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FDIC insurance protects your eligible deposits up to $250,000 per depositor, per insured bank for each account category in the event that your bank fails. Fortunately, this coverage automatically kicks in if your account falls under the Federal Deposit Insurance Corp. umbrella.
What Is Covered by FDIC Insurance?
FDIC insurance covers an array of accounts and products at insured banks. These include:
- Checking accounts
- Savings accounts, including high-yield savings accounts
- Certificates of deposit (CDs)
- Money market accounts
- Cashier's checks
- Money orders
- Negotiable order of withdrawal (NOW) accounts, which are a type of checking account
Products that are not covered by FDIC insurance include:
- Mutual funds
- Life insurance policies
- Municipal securities
- Safe deposit boxes and their contents
- U.S. Treasury bills, bonds or notes
- Cryptocurrency assets
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FDIC Coverage Limits
FDIC insurance covers deposits up to $250,000 per depositor, per FDIC-insured bank in each ownership category. The coverage amount is determined by the FDIC ownership category, which is the way a bank holds deposits. These categories for consumers and non-government entities include:
- Single accounts: These are deposit accounts owned by one person without named beneficiaries. They include checking accounts, savings accounts, CDs and money market accounts, and are insured up to a total of $250,000.
- Joint accounts: These are deposit accounts owned by two or more living people without named beneficiaries. They are insured up to $250,000 per co-owner. So if you and your spouse are co-owners on deposit accounts at an FDIC-insured bank, you're insured for up to a combined $500,000.
- Certain investment accounts: Among the accounts in this category are self-directed individual retirement accounts (IRAs), self-directed defined contribution plans like 401(k) and profit-sharing plans, self-directed Keogh plans and Section 457 deferred compensation plans (whether self-directed or not). All eligible retirement accounts owned by the same person at the same bank are added together and insured up to $250,000.
- Revocable trust accounts: These accounts are owned by at least one person who identifies at least one beneficiary who will receive the deposits when the owner or owners die. All revocable trust accounts owned by the same person at the same bank are added together, and the owner is insured up to $250,000 per beneficiary.
- Irrevocable trust accounts: These are accounts opened in connection with an irrevocable trust. The owner adds deposits or other property to the trust and gives up all power to cancel or change the trust. Irrevocable trusts are typically insured for a maximum of $250,000, regardless of the number of beneficiaries.
- Corporate, partnership or unincorporated association accounts: These accounts hold deposits owned by corporations, partnerships and unincorporated associations, including for-profit and not-for-profit organizations. All deposits owned by a corporation, partnership or unincorporated association at the same bank are lumped together and insured up to $250,000.
What Happens to Deposits Over $250,000?
Bank deposits over the coverage limits noted above, including $250,000 per account holder on deposit accounts, might not be FDIC-insured.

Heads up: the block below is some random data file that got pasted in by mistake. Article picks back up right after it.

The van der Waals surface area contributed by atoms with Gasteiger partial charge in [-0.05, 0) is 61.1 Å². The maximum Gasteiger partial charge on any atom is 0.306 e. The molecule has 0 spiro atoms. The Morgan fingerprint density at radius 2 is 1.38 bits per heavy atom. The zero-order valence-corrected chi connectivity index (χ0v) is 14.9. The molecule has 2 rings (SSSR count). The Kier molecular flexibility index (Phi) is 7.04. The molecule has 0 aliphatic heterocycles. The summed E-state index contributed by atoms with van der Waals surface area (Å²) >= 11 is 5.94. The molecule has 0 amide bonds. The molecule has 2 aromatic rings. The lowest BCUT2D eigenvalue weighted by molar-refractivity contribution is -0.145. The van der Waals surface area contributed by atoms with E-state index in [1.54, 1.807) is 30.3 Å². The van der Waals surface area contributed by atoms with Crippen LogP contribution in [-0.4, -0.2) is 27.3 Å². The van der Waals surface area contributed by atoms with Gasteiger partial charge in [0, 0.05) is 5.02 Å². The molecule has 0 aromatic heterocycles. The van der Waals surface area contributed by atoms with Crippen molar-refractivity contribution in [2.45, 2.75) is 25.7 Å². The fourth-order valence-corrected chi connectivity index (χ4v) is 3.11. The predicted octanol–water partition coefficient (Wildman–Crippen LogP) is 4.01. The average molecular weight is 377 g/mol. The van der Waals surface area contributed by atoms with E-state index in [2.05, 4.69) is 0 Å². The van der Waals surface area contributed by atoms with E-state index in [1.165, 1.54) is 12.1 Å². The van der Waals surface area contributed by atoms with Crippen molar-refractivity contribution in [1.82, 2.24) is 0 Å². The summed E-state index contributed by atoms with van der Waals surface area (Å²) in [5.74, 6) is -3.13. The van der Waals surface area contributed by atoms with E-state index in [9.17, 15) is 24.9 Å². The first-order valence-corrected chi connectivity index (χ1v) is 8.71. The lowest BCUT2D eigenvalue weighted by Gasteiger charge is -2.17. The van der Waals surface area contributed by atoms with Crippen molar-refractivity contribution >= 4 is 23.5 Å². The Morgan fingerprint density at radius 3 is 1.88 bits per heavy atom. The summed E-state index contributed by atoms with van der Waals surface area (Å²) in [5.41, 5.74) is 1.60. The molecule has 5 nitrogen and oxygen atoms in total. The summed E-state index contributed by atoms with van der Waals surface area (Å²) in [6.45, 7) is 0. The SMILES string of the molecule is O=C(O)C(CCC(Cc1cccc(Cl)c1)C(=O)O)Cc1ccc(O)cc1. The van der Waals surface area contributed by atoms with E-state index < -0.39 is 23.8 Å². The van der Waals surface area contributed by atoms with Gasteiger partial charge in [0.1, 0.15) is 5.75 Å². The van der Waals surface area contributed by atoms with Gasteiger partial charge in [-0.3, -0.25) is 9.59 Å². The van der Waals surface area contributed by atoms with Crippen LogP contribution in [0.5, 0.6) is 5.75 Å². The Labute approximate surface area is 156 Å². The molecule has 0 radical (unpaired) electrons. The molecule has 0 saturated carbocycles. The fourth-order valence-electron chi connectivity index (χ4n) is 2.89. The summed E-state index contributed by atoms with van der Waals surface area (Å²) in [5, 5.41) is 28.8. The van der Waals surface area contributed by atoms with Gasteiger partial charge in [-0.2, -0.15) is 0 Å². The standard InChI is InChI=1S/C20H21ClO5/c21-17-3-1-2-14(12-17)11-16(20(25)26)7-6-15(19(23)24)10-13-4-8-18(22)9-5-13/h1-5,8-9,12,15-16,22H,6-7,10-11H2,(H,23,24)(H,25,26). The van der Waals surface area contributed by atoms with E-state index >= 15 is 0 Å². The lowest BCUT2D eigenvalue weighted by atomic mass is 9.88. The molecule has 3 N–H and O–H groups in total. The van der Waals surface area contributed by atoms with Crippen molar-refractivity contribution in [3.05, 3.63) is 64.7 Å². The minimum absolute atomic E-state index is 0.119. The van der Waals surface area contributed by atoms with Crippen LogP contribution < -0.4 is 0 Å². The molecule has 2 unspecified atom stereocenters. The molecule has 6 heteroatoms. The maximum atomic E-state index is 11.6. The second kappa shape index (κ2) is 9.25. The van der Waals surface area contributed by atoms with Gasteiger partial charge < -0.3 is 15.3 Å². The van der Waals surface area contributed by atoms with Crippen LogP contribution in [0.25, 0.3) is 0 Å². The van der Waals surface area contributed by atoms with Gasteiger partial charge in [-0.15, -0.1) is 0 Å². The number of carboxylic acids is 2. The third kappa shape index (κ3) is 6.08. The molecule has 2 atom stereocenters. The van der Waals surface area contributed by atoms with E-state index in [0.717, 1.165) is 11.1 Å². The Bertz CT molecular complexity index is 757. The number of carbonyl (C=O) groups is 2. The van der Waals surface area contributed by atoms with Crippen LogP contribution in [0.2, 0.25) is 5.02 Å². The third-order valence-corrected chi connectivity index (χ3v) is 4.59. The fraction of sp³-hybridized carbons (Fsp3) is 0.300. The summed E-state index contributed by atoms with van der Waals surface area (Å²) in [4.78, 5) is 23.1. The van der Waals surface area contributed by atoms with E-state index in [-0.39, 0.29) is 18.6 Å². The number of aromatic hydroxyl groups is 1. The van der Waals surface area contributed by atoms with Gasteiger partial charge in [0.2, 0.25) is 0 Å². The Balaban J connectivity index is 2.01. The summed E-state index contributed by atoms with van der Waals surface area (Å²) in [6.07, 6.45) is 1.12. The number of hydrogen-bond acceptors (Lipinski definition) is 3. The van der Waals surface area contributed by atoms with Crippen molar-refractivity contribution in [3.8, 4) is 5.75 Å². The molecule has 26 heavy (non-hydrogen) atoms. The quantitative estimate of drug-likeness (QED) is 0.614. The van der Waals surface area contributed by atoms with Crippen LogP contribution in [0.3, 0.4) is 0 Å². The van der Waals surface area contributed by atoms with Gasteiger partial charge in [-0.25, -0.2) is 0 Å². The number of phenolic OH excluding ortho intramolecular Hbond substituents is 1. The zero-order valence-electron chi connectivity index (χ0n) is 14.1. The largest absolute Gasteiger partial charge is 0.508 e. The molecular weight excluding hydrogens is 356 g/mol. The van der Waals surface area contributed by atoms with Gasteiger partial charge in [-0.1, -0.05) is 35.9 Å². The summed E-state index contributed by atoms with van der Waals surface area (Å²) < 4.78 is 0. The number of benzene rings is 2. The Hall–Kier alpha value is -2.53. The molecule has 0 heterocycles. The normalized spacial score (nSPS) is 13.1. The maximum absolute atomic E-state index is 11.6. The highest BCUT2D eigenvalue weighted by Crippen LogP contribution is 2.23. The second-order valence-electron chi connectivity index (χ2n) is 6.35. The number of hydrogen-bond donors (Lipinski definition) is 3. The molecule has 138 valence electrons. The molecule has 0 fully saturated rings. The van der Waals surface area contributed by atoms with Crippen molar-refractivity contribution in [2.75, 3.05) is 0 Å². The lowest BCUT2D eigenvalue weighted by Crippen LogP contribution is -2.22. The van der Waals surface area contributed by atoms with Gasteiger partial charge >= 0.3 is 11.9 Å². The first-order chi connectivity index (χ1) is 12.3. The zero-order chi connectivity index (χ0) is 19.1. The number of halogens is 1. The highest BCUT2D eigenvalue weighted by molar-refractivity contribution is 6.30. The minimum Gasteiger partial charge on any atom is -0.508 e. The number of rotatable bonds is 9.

So, if you are a single account owner and your bank goes out of business, you could recoup as much as a combined $250,000 from your checking and savings accounts at that bank. If your combined deposits at the bank were, say, $300,000, you might not be covered for $50,000 of that total.
Meanwhile, a joint account is insured up to $250,000 per depositor. So, if you and your spouse kept funds in a few savings accounts at a bank, your jointly owned accounts would be covered for a total of $500,000 ($250,000 for each spouse). The FDIC wouldn't promise coverage over $500,000 in this situation.
Now, let's say you and your spouse have $600,000 in joint savings accounts at one bank. To guarantee FDIC coverage for all of that money, you might consider evenly splitting the $600,000 between accounts at two different banks. That way, all your money would be insured. Why? Because neither account would exceed the $500,000 limit for joint accounts at a single bank.
What Happens When a Bank Fails?
When a bank fails, the FDIC, an independent federal agency, finds a buyer for the bank's remaining assets or pays the bank deposits directly to eligible account holders. A bank fails when it can't honor financial commitments to account holders and others.
Keep in mind that most, but not all, banks are insured by the FDIC. To find out whether your bank is insured, use the FDIC's BankFind tool.
It's also worth noting that FDIC insurance doesn't apply to credit unions. Instead, the National Credit Union Administration (NCUA), an independent federal agency, provides up to $250,000 per account holder, per ownership category, at an NCUA-insured credit union. NCUA's coverage limits are similar to those for FDIC-insured banks.
The Bottom Line
FDIC insurance protects the deposits of millions of bank customers in the U.S. The FDIC insures many accounts at banks, such as checking and savings accounts, but doesn't insure all of them. Bank products that aren't insured by the FDIC include stocks, bonds and mutual funds. While bank customers are often safely within FDIC insurance limits, it's wise to distribute your deposits among more than one insured bank if your accounts hold more than the maximum coverage amount.